~$ helm install redis bitnami/redis
~$ export REDIS_PASSWORD=$(kubectl get secret –namespace default \redis -o jsonpath=”{.data.redis-password}” | base64 –decode

For further details, follow these instructions to create and configure a Redis store

Configure Zipkin Exporter

Dapr natively captures metrics and traces that can be send directly to New Relic. The easiest way to export these is by providing a Zipkin exporter configured to send the traces to New Relic’s Trace API.

In order for the integration to send data to New Relic Telemetry Data Platform, you need a New Relic Insights Insert API key.

kind: Component
  name: zipkin
  namespace: default
  type: exporters.zipkin
    - name: enabled
      value: "true"
    - name: exporterAddress
      value: "<NR-INSIGHTS-INSERT-API-KEY>&Data-Format=zipkin&Data-Format-Version=2"

Viewing Traces

New Relic Distributed Tracing overview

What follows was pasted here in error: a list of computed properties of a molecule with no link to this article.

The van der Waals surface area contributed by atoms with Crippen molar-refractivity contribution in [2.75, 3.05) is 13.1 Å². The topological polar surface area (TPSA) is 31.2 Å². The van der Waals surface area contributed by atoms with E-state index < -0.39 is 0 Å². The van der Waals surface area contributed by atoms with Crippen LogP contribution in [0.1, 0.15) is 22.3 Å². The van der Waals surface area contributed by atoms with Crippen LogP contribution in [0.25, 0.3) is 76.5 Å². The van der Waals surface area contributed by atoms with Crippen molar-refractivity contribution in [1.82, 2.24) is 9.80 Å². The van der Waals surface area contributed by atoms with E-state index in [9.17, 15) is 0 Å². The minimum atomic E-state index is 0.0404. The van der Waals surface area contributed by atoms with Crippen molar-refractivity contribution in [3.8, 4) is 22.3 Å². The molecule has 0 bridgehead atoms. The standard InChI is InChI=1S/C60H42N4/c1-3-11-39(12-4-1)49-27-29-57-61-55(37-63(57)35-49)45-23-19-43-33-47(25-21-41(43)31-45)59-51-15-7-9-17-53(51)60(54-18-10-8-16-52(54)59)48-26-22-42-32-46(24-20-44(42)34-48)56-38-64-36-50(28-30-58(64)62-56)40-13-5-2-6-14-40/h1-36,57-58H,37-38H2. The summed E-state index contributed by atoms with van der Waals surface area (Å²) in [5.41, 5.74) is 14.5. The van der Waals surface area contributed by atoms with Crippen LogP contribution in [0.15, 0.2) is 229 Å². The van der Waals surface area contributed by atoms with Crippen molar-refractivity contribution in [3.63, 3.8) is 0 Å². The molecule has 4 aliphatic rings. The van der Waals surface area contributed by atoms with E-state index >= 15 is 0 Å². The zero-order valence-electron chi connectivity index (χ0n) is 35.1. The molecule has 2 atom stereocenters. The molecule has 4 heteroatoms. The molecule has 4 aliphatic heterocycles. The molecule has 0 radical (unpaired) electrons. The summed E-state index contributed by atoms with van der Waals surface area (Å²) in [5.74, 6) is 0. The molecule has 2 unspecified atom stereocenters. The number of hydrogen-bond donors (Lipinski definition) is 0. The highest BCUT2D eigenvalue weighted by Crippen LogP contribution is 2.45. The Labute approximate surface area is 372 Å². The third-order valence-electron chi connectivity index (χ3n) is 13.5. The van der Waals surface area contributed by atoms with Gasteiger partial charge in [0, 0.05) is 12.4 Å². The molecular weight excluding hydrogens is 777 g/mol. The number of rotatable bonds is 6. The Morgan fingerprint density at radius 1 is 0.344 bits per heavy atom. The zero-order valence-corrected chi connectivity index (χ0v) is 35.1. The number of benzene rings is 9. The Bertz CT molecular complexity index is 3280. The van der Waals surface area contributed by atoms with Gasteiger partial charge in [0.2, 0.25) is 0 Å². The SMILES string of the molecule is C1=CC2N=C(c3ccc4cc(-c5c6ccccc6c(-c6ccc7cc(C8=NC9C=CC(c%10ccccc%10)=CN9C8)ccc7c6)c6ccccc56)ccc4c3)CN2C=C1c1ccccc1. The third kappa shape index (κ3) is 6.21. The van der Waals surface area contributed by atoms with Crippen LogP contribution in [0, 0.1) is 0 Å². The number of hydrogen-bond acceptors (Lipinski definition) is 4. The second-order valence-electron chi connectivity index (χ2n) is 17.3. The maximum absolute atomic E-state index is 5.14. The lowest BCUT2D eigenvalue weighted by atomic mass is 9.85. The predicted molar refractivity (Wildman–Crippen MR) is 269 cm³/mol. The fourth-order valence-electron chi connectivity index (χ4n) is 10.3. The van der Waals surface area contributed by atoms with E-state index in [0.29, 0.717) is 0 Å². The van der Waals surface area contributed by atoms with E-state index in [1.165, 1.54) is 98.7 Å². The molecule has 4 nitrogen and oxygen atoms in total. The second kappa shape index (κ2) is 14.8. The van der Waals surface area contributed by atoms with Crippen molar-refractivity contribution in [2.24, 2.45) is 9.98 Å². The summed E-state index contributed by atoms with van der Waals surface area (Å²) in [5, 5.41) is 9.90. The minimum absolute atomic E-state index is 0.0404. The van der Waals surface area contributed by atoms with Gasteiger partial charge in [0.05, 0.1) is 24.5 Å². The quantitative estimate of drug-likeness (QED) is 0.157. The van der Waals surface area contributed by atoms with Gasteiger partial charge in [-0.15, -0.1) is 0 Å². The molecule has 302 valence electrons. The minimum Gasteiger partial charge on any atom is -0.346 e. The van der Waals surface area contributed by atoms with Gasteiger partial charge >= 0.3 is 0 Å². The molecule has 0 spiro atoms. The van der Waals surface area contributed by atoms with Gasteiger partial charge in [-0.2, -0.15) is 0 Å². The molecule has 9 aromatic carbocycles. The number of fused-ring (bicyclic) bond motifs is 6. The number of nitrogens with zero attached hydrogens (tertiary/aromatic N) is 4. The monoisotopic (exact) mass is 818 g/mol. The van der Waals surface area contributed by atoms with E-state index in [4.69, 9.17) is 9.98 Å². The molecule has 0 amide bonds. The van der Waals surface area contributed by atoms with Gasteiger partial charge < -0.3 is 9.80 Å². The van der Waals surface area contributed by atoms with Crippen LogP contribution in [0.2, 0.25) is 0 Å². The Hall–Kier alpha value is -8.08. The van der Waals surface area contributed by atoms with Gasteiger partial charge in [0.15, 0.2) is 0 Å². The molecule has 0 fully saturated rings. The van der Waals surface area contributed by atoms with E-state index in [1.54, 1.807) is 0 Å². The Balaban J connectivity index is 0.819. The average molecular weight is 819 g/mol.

New Relic Distributed Tracing details

New Relic Instrumentation

I have forked the above mentioned repo for the Distributed Calculator and updated the configuration to use New Relic code instrumentation and OpenTelemetry exporters using specific language agents or SDKs.

In order for the integrations to send data to New Relic Telemetry Data Platform, you either need a New Relic license key or New Relic Insights Insert API key. Both of these can easily be gathered/created from within the account you created in prerequisites.

New Relic Language agent

As an example, the New Relic agent instrumentation for .NET Core is part of the Dockerfile:

FROM AS build-env

# Copy csproj and restore as distinct layers
COPY *.csproj ./
RUN dotnet restore

# Copy everything else and build
COPY . ./
RUN dotnet publish -c Release -o out

# Build runtime image

# Install the agent
RUN apt-get update && apt-get install -y wget ca-certificates gnupg \
    && echo 'deb newrelic non-free' | tee /etc/apt/sources.list.d/newrelic.list \
    && wget \
    && apt-key add 548C16BF.gpg \
    && apt-get update \
    && apt-get install -y newrelic-netcore20-agent

# Enable the agent
    CORECLR_PROFILER={36032161-FFC0-4B61-B559-F6C5D41BAE5A} \
    CORECLR_NEWRELIC_HOME=/usr/local/newrelic-netcore20-agent \
    CORECLR_PROFILER_PATH=/usr/local/newrelic-netcore20-agent/ \
    NEW_RELIC_APP_NAME=distributed-calculator-dotnet-subtractor \

COPY --from=build-env /app/out .
ENTRYPOINT ["dotnet", "Subtract.dll"]